The Pulitzer Prizes will be announced on Monday, April 15 so I will give my prediction this evening. Of course, the category that I am interested in is Fiction.
My prediction may not be correct as it will be based more on the original intent of Joseph Pulitzer.
Here is the original stipulation from his will:
Annually, for the American novel published during the year which shall best present the whole atmosphere of American life, and the highest standard of American manners and manhood, One thousand dollars ($1,000).
Here is the current stipulation from the Pulitzer website:
For distinguished fiction by an American author, preferably dealing with American life, Ten thousand dollars ($10,000).
To me the prize comes down to three things; American author, American life and that it is a novel.
Usually all the material in short story collections have been written over a period of time and have been previously published. I believe that the Pulitzer should be given only for work published in the previous year.
Each year PPrize.com issues a list of books on their prediction page. It does change over time as book awards are announced and the rankings are updated. However, I try to read most of the ones listed to see if I can read the winner before it is announced.
A note on the covers. All of these were checked out from the library. I scanned the cover and then blanked the bar code labels.
Here are some of my thoughts.
The Largesse of the Sea Maiden is a collection of short stories by Denis Johnson. The book is a posthumous collection of stories. Denis Johnson had been a previous Pulitzer finalist in 2012 for his book Train Dreams.
Beautiful Days by Joyce Carol Oates is another collection of short stories. Some of the stories were previous published and one of them was a Pushcart Prize winner in 2017. However, the stories were not well connected and again do not meet my criteria for an American Novel.
Hazards of Time Travel is also by Joyce Carol Oates. This was an interesting dystopian novel. To me, this book seems to have been written some time ago and then updated before it was published last year to fit our current political atmosphere. It is a bit hard to explain my reasoning on this, so I will refrain. However, one thing that really bothered me about this novel was that it had a few major continuity issues. The story had a good premise, but the continuity issues ruined it for me.
Asymmetry by Lisa Halliday is essentially two separate stories that are then connected in a third section. One is definitely about American Life and the other not so much. Interesting, but definitely not my favorite from the list.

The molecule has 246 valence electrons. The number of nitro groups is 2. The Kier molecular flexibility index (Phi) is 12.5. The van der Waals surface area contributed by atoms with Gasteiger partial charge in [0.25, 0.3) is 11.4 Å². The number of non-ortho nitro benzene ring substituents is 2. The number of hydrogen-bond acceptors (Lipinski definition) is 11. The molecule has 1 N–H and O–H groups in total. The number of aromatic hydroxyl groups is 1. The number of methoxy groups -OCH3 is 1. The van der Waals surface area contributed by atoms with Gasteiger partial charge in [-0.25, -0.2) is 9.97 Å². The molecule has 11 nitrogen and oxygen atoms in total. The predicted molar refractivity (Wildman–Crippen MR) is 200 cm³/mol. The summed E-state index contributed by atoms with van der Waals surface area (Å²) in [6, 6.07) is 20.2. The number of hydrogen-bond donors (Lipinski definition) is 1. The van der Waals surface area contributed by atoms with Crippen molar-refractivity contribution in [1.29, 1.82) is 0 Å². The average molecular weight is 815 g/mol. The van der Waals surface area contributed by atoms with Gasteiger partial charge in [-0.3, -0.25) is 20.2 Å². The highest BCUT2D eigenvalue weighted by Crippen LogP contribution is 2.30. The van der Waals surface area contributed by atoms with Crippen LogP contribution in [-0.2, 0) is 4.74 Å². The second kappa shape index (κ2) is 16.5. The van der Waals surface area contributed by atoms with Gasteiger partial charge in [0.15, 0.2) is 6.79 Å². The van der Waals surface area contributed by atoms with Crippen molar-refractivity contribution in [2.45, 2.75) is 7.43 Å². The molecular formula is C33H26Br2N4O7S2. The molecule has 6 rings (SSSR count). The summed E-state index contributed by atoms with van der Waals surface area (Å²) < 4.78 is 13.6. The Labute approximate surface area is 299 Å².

Clock Dance by Anne Tyler was an interesting story about extended families and how sometimes family responsibility persists beyond failed marriages or relationships. I really enjoyed this book as it showed how caring people can be to others even with tenuous connections.
An American Marriage by Tayari Jones tells the story of a couple that is torn apart by a false accusation of rape. The husband is sent to jail and the challenges begin. Loyalty, friendship, family responsibility and many other themes are explored in this great American novel. This would be a good pick for the Pulitzer.
The Mars Room by Rachel Kushner is mostly set in a California prison. The book explores life in prison and also what life was like outside of prison for some of the characters. An interesting look at life behind bars.
The Great Believers by Rebecca Makkai is set in Chicago in the 1980’s and Paris 30 years later. The book has two main story lines. One is about the AIDS epidemic of the 1980’s and the other is about a collection of art that is being donated to an art museum. I really enjoyed the story about the art. You could even say that this book has a third time setting in Paris in the 1930’s and 40’s when the art was produced. I believe that if this book concentrated on only one of the main story lines that it would have been a much better book. In fact, it could have been two great books. However, the story lines in the end are not tied together well and I was left with many questions as to why they were presented together.